How can a good audit help you to see what content to reuse, refresh, repurpose, expand on, or get rid of? 

David Khim, co-founder at Omniscient Digital, says, “The way I see it, there are a couple of different layers. One is content engagement, where you’re looking at which content will convert into more leads? And whether there’s a pattern. For example, there might be content that is super comprehensive but not actually generating traffic, so the question might be, why is it not bringing in traffic? How can we optimize it? Then how can we convert readers into leads? The second layer is asking what are our strengths?  What content is working really well that we should double down on and produce more of?”

When you are looking at content that’s already been published, your goal is to either increase the traffic to the page or increase the conversion rate of the existing traffic coming into the page.

To start, let’s take the case of a piece of content that is bringing in traffic but not converting.

Increasing the Conversion Rate of Historical Content

If you have an offer like an e-book or an e-commerce purchase, and you have traction with pageviews, but people aren’t converting, this is an opportunity for your content audit to help narrow down what needs to improve. 

First off, how do you find out whether or not this page is converting well or not? You look to your analytics! 

If you have Google Analytics set up, and you’re tracking conversion goals (which you should be, otherwise you’re getting almost zero value from Google Analytics), then you can figure out the average conversion rate of your content and see if a page is higher or lower than the site average. 

To do this, go to Behavior > Landing pages in Google Analytics, and choose the correct Goal for your business:

Landing pages in Google Analytics

If you can delineate your blog with a URL filter, then do that, too:

Google Analytics URL filter

Then, change the default data table settings to the one that looks like a Jenga tower:

Jenga tower

Finally, pick the goal that you care about (in this case, Goal Conversion Rate). This will show you the deviation from the site average on a per-page basis. This will help you diagnose which pages get a) high traffic and b) low conversions. 

Goal Conversion Rate

Finding these pages can be wildly lucrative. If you can change the offer on the page or add a popup and increase the conversion rate, the high traffic means this lift in conversions will be highly valuable to your business. 

David says, “One of the filters that we typically use is to look for URLs that rank in positions. I like to look at positions 5 to 20 because there are opportunities to move up to page 1. Those tend to be the quick wins, where we can look at those and say, well, if it’s ranking on page 2, what are the differences between what’s on page 1 and what their content looks like. Maybe it’s taking this piece of content, taking out this specific section, turning that into a separate blog post to be more targeted, or might be changing the angle of that blog post.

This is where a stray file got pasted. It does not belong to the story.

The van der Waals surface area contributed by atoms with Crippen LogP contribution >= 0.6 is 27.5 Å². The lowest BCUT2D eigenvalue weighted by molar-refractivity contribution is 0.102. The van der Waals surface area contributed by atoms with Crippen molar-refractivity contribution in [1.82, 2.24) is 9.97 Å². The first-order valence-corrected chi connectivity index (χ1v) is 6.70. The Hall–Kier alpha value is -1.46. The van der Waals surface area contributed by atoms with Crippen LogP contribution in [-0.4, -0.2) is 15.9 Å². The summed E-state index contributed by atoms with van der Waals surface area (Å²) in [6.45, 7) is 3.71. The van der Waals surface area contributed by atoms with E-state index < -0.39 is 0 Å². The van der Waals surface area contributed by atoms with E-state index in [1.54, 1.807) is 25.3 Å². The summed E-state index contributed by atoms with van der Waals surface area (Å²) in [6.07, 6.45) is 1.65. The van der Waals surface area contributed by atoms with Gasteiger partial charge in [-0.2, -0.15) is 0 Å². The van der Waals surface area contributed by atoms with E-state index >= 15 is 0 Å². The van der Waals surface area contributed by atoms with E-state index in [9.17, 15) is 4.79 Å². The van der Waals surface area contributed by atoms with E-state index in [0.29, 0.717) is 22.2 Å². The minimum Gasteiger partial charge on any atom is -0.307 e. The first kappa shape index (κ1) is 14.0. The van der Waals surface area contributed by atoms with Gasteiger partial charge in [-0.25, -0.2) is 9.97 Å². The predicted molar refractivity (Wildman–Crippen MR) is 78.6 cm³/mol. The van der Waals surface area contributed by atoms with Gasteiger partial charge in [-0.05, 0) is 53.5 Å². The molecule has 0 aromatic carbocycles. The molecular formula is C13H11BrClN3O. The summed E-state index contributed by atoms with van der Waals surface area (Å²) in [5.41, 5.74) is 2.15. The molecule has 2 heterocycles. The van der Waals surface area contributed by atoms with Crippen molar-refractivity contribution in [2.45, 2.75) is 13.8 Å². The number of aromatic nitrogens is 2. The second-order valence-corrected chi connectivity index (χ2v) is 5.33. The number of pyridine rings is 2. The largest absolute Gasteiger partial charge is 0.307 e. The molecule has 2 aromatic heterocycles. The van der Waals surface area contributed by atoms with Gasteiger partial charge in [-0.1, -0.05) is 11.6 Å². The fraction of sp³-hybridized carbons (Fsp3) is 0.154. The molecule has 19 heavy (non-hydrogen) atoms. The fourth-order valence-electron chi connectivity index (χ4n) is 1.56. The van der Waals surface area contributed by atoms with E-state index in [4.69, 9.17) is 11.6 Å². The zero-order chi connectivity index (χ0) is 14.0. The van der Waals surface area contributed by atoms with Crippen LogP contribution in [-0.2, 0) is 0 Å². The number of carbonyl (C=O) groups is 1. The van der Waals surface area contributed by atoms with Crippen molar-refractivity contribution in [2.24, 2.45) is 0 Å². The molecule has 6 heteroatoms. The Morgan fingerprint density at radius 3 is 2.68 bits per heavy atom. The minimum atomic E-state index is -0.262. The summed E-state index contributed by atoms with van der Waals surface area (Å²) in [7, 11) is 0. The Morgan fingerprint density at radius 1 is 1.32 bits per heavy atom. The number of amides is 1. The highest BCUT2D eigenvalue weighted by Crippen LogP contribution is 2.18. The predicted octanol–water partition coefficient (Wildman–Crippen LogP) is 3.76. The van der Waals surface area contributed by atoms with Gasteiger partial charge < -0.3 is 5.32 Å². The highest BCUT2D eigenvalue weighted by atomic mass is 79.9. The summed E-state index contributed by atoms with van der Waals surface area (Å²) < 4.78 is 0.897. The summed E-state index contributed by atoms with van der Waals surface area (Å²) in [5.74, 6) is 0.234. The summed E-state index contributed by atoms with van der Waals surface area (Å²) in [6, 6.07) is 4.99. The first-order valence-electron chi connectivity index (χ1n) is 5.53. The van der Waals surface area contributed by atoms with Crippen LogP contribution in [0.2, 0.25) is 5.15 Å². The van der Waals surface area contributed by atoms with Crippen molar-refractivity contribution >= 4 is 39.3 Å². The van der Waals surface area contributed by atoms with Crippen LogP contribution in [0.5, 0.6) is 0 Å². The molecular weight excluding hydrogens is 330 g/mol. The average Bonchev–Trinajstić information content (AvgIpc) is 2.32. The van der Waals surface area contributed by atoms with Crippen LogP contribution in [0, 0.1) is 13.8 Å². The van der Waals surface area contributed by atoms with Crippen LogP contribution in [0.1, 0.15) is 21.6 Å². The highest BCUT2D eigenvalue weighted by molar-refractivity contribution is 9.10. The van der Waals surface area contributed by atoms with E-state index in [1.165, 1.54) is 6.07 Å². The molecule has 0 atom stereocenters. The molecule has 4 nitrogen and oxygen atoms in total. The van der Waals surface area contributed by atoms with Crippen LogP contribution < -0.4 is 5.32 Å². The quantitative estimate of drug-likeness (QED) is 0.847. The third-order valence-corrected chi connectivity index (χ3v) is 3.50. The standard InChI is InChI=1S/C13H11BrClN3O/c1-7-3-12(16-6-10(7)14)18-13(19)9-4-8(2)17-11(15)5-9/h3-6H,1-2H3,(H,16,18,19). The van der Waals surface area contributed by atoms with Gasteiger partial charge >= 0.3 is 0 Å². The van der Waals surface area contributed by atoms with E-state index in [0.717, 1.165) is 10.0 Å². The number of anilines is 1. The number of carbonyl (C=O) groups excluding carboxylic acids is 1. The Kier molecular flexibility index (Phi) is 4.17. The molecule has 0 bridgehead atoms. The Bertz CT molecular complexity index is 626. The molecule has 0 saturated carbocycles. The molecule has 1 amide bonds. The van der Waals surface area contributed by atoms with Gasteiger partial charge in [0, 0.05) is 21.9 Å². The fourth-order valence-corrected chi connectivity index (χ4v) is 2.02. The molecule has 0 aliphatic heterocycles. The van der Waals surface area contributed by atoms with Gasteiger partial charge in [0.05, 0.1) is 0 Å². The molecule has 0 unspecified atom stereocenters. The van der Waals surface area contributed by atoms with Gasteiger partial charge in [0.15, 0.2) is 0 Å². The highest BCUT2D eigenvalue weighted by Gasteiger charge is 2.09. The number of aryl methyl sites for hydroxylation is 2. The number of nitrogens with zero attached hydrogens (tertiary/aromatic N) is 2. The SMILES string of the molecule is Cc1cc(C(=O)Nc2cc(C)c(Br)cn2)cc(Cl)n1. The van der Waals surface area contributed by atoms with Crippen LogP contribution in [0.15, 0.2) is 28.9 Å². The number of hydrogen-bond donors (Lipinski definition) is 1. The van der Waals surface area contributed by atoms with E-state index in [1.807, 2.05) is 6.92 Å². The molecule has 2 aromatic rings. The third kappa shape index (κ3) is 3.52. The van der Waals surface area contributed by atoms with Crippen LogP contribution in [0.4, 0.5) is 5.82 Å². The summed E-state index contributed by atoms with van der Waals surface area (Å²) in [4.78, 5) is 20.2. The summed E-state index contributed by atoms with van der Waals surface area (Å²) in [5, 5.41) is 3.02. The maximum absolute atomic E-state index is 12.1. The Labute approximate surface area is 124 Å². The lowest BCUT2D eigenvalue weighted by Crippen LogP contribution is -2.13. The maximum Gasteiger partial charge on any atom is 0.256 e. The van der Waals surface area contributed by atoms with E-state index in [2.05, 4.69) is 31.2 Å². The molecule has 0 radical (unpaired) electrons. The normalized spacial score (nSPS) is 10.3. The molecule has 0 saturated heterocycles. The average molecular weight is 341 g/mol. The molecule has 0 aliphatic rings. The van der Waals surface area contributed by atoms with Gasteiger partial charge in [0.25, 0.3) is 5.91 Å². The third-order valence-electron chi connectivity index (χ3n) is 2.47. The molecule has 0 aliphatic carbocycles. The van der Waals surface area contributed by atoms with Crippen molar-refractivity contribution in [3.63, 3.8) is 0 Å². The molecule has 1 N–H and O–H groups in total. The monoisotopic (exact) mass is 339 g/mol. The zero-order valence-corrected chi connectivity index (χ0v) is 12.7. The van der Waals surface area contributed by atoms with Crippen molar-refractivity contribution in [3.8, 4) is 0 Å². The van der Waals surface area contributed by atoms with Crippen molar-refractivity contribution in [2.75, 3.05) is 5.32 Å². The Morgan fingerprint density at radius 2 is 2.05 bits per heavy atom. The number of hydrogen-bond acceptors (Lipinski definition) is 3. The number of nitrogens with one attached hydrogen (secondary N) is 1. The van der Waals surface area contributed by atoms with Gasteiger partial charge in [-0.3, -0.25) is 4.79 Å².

This is the quantitative diagnosis. After you figure out *which* pages to improve, then you have to figure out *how*. If your goal is to improve the conversion rate of a page, this is a process of conversion optimization (which we can’t cover in this post due to length constraints, but read this article to learn more). 

Sometimes, this work is obvious. This is the case when there is an “intent mismatch,” or in other words, when your offer is irrelevant to the people who are visiting the page. 

This brings me to the example of qualitative analysis that Alex Birkett gave: “If the issue is with traffic, it could be the fact that like your intent is mismatched. You may be going after a keyword like “conversion rate optimization”, and you’re doing a super-advanced piece, however when you look at the SERP (search engine results page), it’s all beginner stuff, so it could be as simple as a content quality or content mismatch type of problem. Maybe it’s a blog that is totally irrelevant to your audience. If your post is about dogs and their misbehavior, and you’re publishing on a conversion optimization blog, why would you expect to convert those people? So you’re starting to narrow it down.”

David Khim adds, “Yes, it’s about audience intent. Some people might say,  ‘Maybe we just need to add some keywords or optimize this post some more,’ but sometimes it’s about the angle. If you do a search for content marketing back in 2010, the results are going to be different from the results that you get now, because there’s a different understanding of content marketing. People who search that today might be more informed. Noticing that the pages that do rank, all serve a different sort of audience intent. So it might be around advanced tactics for content marketing, versus the post we wrote is content marketing 101.”